The fact that summer is half over
is ruining my summer.
The mere thought sends a wave of autumnal
heaviness over me,
a blanket of wet leaves and
leaden skies, a premonition
of snow. The waves at the beach
thicken and slow into slurry ice.
The fireflies twinkling will
grow fainter and fainter until
they go south with the birds.
It’s getting closer and closer
with every distant clap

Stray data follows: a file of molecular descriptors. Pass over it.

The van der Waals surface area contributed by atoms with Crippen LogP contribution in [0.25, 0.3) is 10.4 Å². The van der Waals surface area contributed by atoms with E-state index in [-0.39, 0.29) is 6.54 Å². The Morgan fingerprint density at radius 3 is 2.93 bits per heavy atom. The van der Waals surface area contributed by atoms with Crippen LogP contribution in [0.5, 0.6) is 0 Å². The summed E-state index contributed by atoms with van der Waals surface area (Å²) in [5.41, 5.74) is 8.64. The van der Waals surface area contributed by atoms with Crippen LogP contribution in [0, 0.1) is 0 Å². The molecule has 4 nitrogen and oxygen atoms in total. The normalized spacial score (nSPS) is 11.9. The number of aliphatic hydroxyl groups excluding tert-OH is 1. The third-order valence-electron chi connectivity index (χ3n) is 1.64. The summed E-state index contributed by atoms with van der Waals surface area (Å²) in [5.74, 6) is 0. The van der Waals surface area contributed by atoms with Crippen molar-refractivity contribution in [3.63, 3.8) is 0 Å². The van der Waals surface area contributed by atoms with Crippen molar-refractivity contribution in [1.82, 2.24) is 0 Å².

of thunder and every
clear, white sky day,
with every Mexican popsicle and
thrashing game of beach volleyball.
I need to wring the last drop of warm sunshine,
wade out to the second sandbar,
dazzle into the lacy surf,
taste the ripe berries, and
let them burn on my tongue.
|On the Beach, 1929, Chicago. Gregory Orloff, Art Institute of Chicago|